Managed Service providers and Managed Cloud providers hold an extremely high standard of security. For example:
|Cloud/Hosted Feature||Cloud/Hosted Effect|
|Providers monitor their networks via a Security Operations Center (SOC) and Network Operating Center (NOC) for unusual activity 24 x 7×365, using the latest technology||Irregular network behavior such as extracting large volumes of data, or network source information would have set off immediate, actionable alerts|
|Regular Vulnerability Scans and System Patching||Preemptive vulnerability detection and maintaining systems with the latest, stable system patches and updates would have caught the security hole and prevented access|
|Strictly Enforced Dual Factor Authentication and Account password standards||Complex password policies, account/pass lifecycle, and other identification security measures could have prevented poor passwords|
|Many providers feature industry compliant services like HIPAA, PCI, SOC. (While you may not need those for your specific industry, these are great stamps of approvals that the Managed Cloud Provider follows high standards)||Compliance is not security, but it offers numerous security elements such as account ownership, role-based administration, audit activities, and process control. Multi-level by definition, compliance decreases the potential of attacks|
|Hardened system builds
|Systems that start lifecycle service in a hardened state are better suited for security on file permissions, service permissions, and various operating parameters|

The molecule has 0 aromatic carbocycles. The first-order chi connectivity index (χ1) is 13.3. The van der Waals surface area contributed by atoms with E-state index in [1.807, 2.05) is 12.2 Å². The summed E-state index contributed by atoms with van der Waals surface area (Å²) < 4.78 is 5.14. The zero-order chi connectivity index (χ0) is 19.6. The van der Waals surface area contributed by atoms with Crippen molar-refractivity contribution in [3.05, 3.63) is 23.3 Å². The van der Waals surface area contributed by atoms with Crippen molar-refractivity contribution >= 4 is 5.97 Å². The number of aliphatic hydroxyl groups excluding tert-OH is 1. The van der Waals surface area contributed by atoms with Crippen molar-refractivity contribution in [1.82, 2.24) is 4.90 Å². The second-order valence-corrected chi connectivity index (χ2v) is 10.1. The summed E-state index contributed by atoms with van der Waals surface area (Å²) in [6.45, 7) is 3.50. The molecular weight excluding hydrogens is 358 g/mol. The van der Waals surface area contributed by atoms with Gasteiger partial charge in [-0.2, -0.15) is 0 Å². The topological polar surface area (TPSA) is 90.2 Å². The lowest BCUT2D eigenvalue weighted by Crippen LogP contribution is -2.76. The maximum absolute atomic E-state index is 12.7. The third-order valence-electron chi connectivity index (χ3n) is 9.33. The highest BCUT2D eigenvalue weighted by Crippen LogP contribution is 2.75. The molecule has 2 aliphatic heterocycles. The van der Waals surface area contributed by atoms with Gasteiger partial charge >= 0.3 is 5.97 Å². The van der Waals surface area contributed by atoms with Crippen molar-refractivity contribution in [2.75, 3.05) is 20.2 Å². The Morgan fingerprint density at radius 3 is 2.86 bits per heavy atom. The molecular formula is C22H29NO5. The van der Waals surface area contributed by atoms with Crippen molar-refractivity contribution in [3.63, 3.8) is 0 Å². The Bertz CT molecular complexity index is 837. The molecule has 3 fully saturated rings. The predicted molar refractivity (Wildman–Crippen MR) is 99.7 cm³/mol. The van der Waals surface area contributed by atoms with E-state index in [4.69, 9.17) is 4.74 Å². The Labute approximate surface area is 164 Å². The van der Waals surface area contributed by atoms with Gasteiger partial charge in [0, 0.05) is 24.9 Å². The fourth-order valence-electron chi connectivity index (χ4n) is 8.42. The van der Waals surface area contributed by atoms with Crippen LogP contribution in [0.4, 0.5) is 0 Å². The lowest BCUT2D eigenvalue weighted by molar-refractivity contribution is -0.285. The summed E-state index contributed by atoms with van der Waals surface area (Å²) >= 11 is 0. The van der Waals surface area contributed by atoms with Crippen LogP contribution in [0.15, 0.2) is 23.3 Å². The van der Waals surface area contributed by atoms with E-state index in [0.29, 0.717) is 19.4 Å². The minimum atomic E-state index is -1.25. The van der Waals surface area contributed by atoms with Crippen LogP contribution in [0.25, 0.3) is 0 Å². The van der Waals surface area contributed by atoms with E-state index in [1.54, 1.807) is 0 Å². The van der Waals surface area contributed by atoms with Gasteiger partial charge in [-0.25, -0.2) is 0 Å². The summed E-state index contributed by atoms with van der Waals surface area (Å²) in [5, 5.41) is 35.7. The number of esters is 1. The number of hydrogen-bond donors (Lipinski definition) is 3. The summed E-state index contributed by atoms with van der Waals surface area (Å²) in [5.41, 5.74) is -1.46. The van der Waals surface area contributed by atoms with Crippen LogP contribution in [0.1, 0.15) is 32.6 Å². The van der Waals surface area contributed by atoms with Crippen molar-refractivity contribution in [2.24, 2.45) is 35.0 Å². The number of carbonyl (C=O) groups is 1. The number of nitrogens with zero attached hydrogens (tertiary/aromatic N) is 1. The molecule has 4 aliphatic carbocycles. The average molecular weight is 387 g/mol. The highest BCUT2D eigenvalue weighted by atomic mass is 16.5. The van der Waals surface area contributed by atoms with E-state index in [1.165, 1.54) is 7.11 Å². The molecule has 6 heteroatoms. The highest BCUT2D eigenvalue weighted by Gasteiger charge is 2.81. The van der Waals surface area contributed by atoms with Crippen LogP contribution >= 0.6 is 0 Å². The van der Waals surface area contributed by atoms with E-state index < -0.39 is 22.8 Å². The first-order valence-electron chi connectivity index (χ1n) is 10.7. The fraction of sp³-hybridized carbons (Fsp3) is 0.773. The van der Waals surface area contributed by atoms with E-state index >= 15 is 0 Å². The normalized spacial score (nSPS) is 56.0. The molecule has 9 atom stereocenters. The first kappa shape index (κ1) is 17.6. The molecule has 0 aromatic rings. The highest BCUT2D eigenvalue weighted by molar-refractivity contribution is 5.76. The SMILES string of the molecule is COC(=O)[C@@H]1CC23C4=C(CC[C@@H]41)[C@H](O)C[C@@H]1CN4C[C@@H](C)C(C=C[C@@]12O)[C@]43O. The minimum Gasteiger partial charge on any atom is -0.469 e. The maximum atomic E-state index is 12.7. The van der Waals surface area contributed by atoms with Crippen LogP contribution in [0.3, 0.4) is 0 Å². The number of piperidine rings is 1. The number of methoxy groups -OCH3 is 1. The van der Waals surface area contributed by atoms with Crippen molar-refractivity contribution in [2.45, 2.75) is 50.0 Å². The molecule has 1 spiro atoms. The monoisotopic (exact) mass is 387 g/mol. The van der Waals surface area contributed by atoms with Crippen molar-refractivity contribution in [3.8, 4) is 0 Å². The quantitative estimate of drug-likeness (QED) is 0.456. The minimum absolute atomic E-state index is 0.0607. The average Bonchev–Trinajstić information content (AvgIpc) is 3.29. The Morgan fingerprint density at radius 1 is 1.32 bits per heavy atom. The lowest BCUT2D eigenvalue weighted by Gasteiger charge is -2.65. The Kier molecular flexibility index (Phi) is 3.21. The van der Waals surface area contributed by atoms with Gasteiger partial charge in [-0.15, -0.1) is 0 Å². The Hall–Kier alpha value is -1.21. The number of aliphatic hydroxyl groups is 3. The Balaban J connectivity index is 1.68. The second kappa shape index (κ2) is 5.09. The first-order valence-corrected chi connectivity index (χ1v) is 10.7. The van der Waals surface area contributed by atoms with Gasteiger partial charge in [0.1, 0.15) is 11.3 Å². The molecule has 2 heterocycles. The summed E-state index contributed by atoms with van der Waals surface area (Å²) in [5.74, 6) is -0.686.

|Encrypt all data at rest||Should a breach occur, the data has another layer of protection instead of being in plain text|
That’s just a taste of the considerable security features found at a modern cloud and hosting provider. The Equifax breach could have been stopped, or at the very least, mitigated to a non-event by any one of these common cloud features.
Cloud Leaders Matter
Cloud solutions present solid security for various reasons, but the cloud provider in question is critical as well. 2017 showed us human errors that produced a litany of security misconfigurations on the AWS S3 service. Such a great tool placed in the wrong hands could add up to the next disaster. The object is not to knock any particular service, but to present a picture that is becoming increasingly complicated in today’s multi-cloud practices. Security considerations are a critical focus for companies that are looking at new technologies and providers to deliver them in a flawless and worry-free manner.
You can easily run a cloud journey all alone, but partnering with a managed service provider or a managed cloud provider that has the experience to deliver the right cloud, with the right elements, and the foundation of security that an organization needs is critical to cloud success in 2018 and beyond.